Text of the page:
Today, we are sending out our quarterly Riak Community Survey. This survey is to help us better understand how you’re using Riak. By understanding how Riak is being used, we can make more educated decisions about how to improve Riak in the future. We will also anonymize this data and share it with the community to provide a more holistic view of how Riak is being used.
To participate in this survey, simply click here to get started. All survey participants will receive Basho swag and a discount code for RICON West tickets. One lucky participant will be selected to receive a free RICON West ticket.
Thanks for participating in our survey and be sure to grab a RICON West ticket. Early bird prices end August 29th.
June 20, 2013
At RICON East, Basho’s developer conference, we had dozens of speakers discussing distributed systems in production. These speakers included academics and developers from all different industries.
Brian Akins, Senior Principal Architect at Turner Broadcasting, spoke on “Large Scale Data Service as a Service,” and discussed the challenges Turner faced serving data to millions of clients over HTTP for several large sites (including CNN.com and NBA.com).
Brian’s talk goes into the general architecture at Turner, the growing pains they went through, and why they ultimately decided on Riak. He also goes into details about how Riak is being used to power large events at Turner, such as the presidential election, CNN Breaking News videos, and March Madness. You can watch his talk below.
His slides are also available below:
April 30, 2013
Today we are pleased to announce the availability of Riak and Riak Enterprise on SoftLayer’s global cloud platform. Users can now easily configure and deploy Riak environments on the SoftLayer platform with a flexible, pay-as-you-go service model. The solution makes it easy for organizations to quickly deploy scalable production-grade Riak systems on-demand. The partnership accelerates the speed of developing and launching applications with Riak, provides ease of operations with scale, and enables global multi-datacenter replication.
Features of the joint offering include:
- Web-based tool to configure and deploy Riak on demand and at the click of a button
- Pay-as-you-go model providing the flexibility of monthly or annual billing and no long-term contracts
- Rapid deployment on dedicated, bare-metal servers for optimum performance
With the Riak Enterprise offering on SoftLayer, users can replicate data stored in Riak across SoftLayer’s global infrastructure. This multi-datacenter replication capability provides data locality, disaster recovery, global load balancing, and active backups. SoftLayer’s global private network allows for high-speed, secure replication between clusters.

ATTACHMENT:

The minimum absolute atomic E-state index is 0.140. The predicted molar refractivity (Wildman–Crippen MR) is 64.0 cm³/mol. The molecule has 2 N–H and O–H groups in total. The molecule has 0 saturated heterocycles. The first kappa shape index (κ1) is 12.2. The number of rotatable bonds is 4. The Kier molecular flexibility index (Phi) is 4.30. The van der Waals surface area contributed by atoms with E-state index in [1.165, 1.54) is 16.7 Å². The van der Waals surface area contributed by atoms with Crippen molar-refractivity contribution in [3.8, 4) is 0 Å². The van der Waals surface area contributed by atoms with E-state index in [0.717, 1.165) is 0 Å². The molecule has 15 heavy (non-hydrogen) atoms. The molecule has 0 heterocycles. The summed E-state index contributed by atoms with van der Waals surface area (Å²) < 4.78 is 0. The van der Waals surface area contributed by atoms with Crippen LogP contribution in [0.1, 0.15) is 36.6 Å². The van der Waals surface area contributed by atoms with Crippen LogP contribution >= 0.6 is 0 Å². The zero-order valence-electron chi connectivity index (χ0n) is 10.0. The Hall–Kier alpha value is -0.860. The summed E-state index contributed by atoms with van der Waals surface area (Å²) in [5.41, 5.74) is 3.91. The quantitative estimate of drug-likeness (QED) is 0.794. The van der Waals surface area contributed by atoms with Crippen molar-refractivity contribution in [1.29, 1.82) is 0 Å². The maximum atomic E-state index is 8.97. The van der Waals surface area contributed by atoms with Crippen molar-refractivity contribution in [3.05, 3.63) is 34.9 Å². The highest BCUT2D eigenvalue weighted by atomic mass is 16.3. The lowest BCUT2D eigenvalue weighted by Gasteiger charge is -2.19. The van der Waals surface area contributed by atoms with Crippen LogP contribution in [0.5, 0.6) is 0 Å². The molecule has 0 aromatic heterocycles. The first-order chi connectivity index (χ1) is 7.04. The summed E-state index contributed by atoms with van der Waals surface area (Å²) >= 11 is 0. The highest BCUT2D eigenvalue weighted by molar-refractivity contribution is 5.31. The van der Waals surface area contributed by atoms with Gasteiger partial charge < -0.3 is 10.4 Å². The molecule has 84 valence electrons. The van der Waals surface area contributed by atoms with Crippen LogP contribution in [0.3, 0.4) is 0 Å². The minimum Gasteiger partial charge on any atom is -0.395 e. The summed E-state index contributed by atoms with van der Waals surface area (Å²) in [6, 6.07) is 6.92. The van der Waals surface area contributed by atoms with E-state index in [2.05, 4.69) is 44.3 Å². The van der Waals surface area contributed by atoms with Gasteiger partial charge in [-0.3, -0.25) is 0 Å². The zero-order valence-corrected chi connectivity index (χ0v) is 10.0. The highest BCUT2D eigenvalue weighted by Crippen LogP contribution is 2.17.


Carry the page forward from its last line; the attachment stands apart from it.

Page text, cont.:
The integrated solution provides the availability, fault tolerance, operational simplicity, and scalability of Riak combined with the flexibility, performance, and agility of SoftLayer’s on-demand infrastructure.
Bump is one of the most popular mobile apps on the market today, and is already using Riak on the SoftLayer platform. “Operational ease is key to our business success,” says Mark Smith, Operations Lead at Bump. “The combination of SoftLayer, who we already trust with our business and data, and Basho, who makes the database that we trust at scale, saves us time and effort and allows us to focus on our business, not our data infrastructure.”
SoftLayer is also sponsoring the RICON East 2013 after party. On night one of the conference, we’re renting out Hudson Terrace for a one-of-a-kind party. SoftLayer and Basho are furnishing drinks, food, and entertainment. All RICON attendees are automatically registered for the party…but, as of today, the party is open to anyone who wants to register.
April 24, 2013
Will Gage of Shopzilla presented last week on their production Riak usage at the Santa Monica Java Users’ Group. Gage, a member of the Consumer Site Engineering team, shared details on how they built various user-facing services on Riak, why it was the right tool for the job, and when you might want to use it in production. Will’s talk starts at the 49 minute mark in the video embedded below, and it’s well worth your time. In addition to offering details on data modeling for their specific use cases, he also talks about service latencies for their production applications and how the Riak community played an important role in their decision.
Mark Phillips, Basho’s Director of Technical Evangelism, also presented. His talk starts at approximately the 1:20:00 point and is entitled Riak and the Power of Distributed Systems. An excellent complement to Will’s talk, this covers Riak’s architecture at a high level, how to access it as a developer, and then ends with a few use case discussions.
If you’re interested in more talks on Riak in production and the future of Riak, make sure to grab a ticket for RICON East, happening May 13-14 in New York City. This will be two days of talks, parties, and hacking dedicated to Riak, developers, and the future of distributed systems in production.